top of page

Taste and texture

The superior flavour and texture of pink salmon comes from the fish feeding on their natural diet of marine life such as shrimp and krill and migrating great distances in the cold waters of the North Pacific. It is the shrimp and krill the salmon feed on that give the salmon the pink flesh colour. This reflects in the difference in taste and texture compared to farmed Atlantic salmon. Pink salmon is much less oily and has a firmer, drier texture. This is very important when it comes to cooking pink salmon.


Pink Salmon with Garlic Butter Cooked In Foil


Pink Salmon with Honey and Soy Glaze


Crusted Pink Salmon

Crusted salmon.jpg

Pink Salmon Buying Advice

Frozen pink salmon is available in all the UK supermarkets in pack sizes ranging from 330g to 1000g with varying portion numbers in the pack. The portions usually weigh between 80g and 100g each and are all boneless with some being skin on and others skinless.

The portions are usually individually packed in a vacuum pouch. This makes the packaging seem excessive but as the salmon has a high oil content and without this packaging the salmon can go rancid even when frozen.

You should have a natural ratio of mid-portions to tail portions in a pack, this is 2 to 3 mid-portions to every tail portion. One of the most common methods to cheapen the product is to add water to the fish. This is not easy to find out as if you cook the product from frozen there will be some water visible from the ice glaze but if the salmon portion has shrunk a great deal and is sitting in water you would be best to buy elsewhere next time.

Although generally speaking pink salmon fisheries are well managed if you want to be sure that your pink salmon is from a sustainable fishery you should buy the pink salmon with the MSC logo on it. The logo signifys the salmon has been caught in a assessed sustainable fishery. At the moment in the UK Tesco and Sainsbury are selling frozen pink salmon from an MSC approved fishery.

It is also sold in the Youngs brand under their 'Fish for Life' sustainability programme.

Cooking Advice

It is most important to know that pink salmon has a lower fat content than all other salmon and this means that it has a much drier and more delicate taste. When cooking you must not over cook the salmon as that will make it very dry and pink salmon is best cooked with a sauce, a marinade or a topping as otherwise it is a very dry eat.

​If you have time it is best to defrost the frozen pink salmon before cooking. This can be done by leaving the portions in a fridge overnight. However, don't worry if you haven't been able to do this, you can have just as excellent results cooking directly from frozen.

If you are cooking in the oven it is a good idea to wrap the portions in kitchen foil. This way you can also add in other ingredients to enhance the flavour like the pink salmon cooked in Garlic butter in the photograph opposite. Here garlic butter has been added with, lemon juice and red pepper flakes with Italian seasoning. For a full recipe click here.

Pink salmon are wild fish and unlike farmed salmon the colour can be much paler, white or even pale grey in cooking. There is nothing wrong with the salmon and the taste will be just as good, it is just part of the natural variation in the salmon. On cooking you can also sometimes see a white or creamy coloured residue come out of the salmon. This is a protein residue and commonly occurs when cooking all protein, it is just more obvious on pink flesh.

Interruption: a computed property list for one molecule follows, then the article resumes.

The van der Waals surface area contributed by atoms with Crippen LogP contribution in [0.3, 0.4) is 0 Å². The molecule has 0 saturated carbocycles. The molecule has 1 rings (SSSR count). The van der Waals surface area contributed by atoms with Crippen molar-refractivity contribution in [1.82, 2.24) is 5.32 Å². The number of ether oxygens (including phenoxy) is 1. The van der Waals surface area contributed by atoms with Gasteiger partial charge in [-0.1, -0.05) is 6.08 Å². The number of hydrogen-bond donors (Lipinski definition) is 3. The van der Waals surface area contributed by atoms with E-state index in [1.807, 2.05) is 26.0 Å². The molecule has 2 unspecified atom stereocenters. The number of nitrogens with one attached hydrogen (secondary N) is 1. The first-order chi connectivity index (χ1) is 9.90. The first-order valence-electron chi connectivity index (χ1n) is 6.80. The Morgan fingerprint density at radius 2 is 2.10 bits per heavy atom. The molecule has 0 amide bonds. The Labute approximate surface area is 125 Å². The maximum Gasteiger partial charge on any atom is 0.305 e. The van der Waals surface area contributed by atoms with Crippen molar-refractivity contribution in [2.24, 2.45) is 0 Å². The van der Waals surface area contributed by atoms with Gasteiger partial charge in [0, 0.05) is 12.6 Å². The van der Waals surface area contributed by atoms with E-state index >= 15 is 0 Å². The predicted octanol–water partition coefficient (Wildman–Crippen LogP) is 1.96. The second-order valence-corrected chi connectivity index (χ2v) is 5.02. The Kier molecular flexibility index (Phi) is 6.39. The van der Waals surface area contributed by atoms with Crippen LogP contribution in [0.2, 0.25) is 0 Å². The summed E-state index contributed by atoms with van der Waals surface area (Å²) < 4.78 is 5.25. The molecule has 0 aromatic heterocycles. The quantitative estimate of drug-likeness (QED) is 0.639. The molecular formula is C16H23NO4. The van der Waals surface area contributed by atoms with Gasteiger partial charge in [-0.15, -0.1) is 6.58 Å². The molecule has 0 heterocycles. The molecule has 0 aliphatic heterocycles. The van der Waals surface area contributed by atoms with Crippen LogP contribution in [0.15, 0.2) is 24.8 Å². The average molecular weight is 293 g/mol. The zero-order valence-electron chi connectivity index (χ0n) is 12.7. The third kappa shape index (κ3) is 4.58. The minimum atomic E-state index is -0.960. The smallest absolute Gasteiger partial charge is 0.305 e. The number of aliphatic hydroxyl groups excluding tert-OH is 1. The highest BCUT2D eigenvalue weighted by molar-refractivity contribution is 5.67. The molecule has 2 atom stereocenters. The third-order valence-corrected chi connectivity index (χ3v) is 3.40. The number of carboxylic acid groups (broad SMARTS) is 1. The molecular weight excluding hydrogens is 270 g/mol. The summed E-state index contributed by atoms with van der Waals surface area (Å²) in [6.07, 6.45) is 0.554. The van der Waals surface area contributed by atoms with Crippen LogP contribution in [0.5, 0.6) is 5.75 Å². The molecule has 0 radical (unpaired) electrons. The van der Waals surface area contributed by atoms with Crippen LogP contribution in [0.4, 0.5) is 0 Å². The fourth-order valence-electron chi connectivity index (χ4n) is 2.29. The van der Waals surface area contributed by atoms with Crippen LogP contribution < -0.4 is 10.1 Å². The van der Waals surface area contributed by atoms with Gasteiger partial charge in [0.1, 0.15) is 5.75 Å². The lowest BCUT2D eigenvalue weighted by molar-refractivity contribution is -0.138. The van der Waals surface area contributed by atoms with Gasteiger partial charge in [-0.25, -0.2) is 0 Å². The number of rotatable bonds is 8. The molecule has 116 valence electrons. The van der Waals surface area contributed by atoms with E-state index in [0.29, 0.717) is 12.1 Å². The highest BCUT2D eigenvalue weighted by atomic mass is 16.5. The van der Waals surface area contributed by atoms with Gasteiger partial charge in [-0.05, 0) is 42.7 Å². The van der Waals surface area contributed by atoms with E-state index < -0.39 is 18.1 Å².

Pink salmon can also be grilled from frozen although it is easier to grill after defrosting. If you want to add a flavoured crust to the pink salmon grilling is an excellent cooking method.

Although pink salmon can be shallow fried from frozen(see blog on panfrying from frozen) it is very important to defrost the surface of the salmon before frying. This is because the salmon will have some ice glaze on it to protect it while frozen and if shallow fried without this being taken off the salmon can spit dangerously in the frying pan. The ice can be easily removed by using a microwave on defrost or leaving the salmon in the fridge for a couple of hours.

A great cooking method for the pink salmon is to put the defrosted pink salmon in a marinade before shallow frying this has been done in the photo opposite. A full recipe can be found here. However, there are very many excellent recipes for pink salmon on the web. Pink salmon is also an excellent ingredient in fish pies and when cooked it can be flaked into sauces to mix with pasta.


Frozen pink salmon fillets are a lean source of protein. The body breaks protein down into amino acids and these play an important role in manufacturing, repairing and maintaining cells and are vital for growth and development.

Pink salmon has the lowest fat content of any of the salmon species, about 5% of a portion of pink Salmon is fat and 49% pf that fat is heart healthy mono and poly-unsturated fats. Pink salmon also contain specific types of poly unsaturated fats called omega 3s and these may help prevent irregular heartbeats and help combat high blood pressure,

Pink salmon is also a good source of Selenium, vitamin B12, vitamin D and Niacin all of which are needed for a healthy body.

The detailed nutrition is in the table below.


Cooked 85g Source USDA

bottom of page